Photos Loading
previous next
  • Chris Schneider, File / AP Photo

    FILE - In this March 1, 2014 file photo, Rep. Cory Gardner, R-Colo., officially announces his candidacy for the U.S. Senate at Denver Lumber Company in Denver. Gardner will run against Democratic Sen. Mark Udall. Rep. Gardner on Tuesday, Sept. 2, 2014 released the second of two ads touting his support for renewable energy and over-the-counter birth control pills, calling himself “a new kind of Republican” as he tries to unseat Democratic Sen. Udall in a state that has become increasingly reluctant to elect members of the GOP.

  • Susan Walsh, File / AP Photo

    FILE - In this Jan. 31, 2013, file photo, Sen. Mark Udall, D-Colo., speaks on Capitol Hill in Washington. The Senate race in Colorado has shot toward the top of the nation’s most competitive contests this midterm election year, giving the Democratic incumbent a tougher battle than he expected and Republicans a new pickup opportunity in their drive to win the chamber’s majority. With President Obama highly unpopular in Colorado, Udall is airing an online ad highlighting his criticism of surveillance by the National Security Agency, noting it has occurred under Democratic and Republican administrations.

Cory Gardner says he's 'a new kind of Republican'

Published: Wednesday, Sep. 3, 2014 - 2:54 am
Last Modified: Wednesday, Sep. 3, 2014 - 11:58 am

Senate candidate Cory Gardner has released a pair of campaign ads reaching out to Colorado's all-important centrist voters, who have soured on some GOP positions, and cast himself as a "new kind of Republican" who supports over-the-counter birth control pills and renewable energy.

The TV spots released this week come in a close race against Democratic Sen. Mark Udall in a swing state that has become increasingly reluctant to elect conservatives as coastal transplants have pushed the politics to the left.

Democrats have won every top-of-the-ticket statewide race in Colorado since 2004, and Udall and his allies have followed the established playbook by attacking Gardner as being against reproductive rights and the environment.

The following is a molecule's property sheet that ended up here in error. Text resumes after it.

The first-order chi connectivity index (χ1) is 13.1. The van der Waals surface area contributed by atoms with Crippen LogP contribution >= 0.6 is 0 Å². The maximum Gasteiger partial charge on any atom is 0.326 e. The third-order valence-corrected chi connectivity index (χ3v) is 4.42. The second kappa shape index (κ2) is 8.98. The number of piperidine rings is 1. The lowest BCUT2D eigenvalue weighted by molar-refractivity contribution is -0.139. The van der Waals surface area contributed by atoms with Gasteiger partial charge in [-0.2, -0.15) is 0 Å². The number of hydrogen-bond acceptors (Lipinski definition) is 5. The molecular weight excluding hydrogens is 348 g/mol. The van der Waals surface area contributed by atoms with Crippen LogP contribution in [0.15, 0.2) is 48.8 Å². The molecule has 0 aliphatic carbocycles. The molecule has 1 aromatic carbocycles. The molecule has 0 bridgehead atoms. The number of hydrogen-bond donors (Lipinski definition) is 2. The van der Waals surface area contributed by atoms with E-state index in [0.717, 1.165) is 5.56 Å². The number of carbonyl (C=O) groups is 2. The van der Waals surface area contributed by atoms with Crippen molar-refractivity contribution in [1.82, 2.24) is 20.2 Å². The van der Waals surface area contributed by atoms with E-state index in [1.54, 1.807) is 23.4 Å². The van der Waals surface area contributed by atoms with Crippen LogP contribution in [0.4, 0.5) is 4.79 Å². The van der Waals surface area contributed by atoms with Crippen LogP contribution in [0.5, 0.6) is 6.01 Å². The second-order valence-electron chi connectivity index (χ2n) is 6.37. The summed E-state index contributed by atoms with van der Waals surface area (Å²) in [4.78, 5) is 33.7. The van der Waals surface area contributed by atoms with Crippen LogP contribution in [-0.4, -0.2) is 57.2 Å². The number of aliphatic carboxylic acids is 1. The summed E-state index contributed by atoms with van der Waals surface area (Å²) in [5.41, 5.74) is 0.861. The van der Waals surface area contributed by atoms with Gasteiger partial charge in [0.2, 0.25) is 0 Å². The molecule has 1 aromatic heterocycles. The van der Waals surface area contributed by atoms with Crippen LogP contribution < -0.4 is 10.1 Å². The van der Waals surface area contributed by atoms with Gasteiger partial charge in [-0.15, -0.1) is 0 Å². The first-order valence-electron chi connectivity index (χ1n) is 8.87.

But Gardner, a U.S. House representative, has hit back with his new ads.

In the first, which launched Monday, Gardner walks past wind turbines and asks, "So what's a Republican, like me, doing at a wind farm?" He notes that he co-authored legislation, backed by a former Democratic governor, to create a state agency to support new Colorado renewable energy businesses. The ad's female narrator calls Gardner "a new kind of Republican."

Then, in a spot unveiled Tuesday, Gardner, who is anti-abortion, highlights his proposal to make birth control pills available without a prescription. Gardner tells a mostly-female audience in the ad that Udall "wants to keep government bureaucrats between you and your health care plan."

Gardner's campaign and other conservatives say the congressman is responding to a Democratic caricature of his positions.

But Democrats say Gardner is trying to sell himself as a centrist in the line of Udall, a well-known environmentalist and abortion rights supporter.

They noted that Gardner's birth control ad comes after Udall and others hammered him for his prior support of measures that could outlaw some forms of birth control. Gardner has since disavowed one of the criticized proposals.

"Unlike Congressman Gardner, I don't see access to contraception and family planning services as election-year gimmicks," Udall said in a statement. "They're fundamental rights that we must protect. And Coloradans know that I'll do just that."

Seth Masket, a political scientist at the University of Denver, said Gardner's ads are clearly "on Democratic turf" but changing positions and emphasis may not be damaging.

"It's easy to attack a candidate who does that as a flip-flopper" but there's not much evidence showing that to be politically damaging, Masket said. However, "taking a wrong stance on an issue important to voters can hurt a candidate," he said.

Republicans need to net six Senate seats in November to win control of the chamber.

Most polls show Gardner is effectively tied with Udall, with the Democratic incumbent maintaining an edge among women.

Women not registered with either party in the Denver suburbs usually decide statewide elections in Colorado and both campaigns are furiously trying to appeal to that demographic.


Follow Nicholas Riccardi on Twitter at https://twitter.com/NickRiccardi

Read more articles by NICHOLAS RICCARDI



Sacramento Bee Job listing powered by Careerbuilder.com
Quick Job Search
Sacramento Bee Jobs »
Buy
Used Cars
Dealer and private-party ads
Make:

Model:

Price Range:
to
Search within:
miles of ZIP

Advanced Search | 1982 & Older

TODAY'S CIRCULARS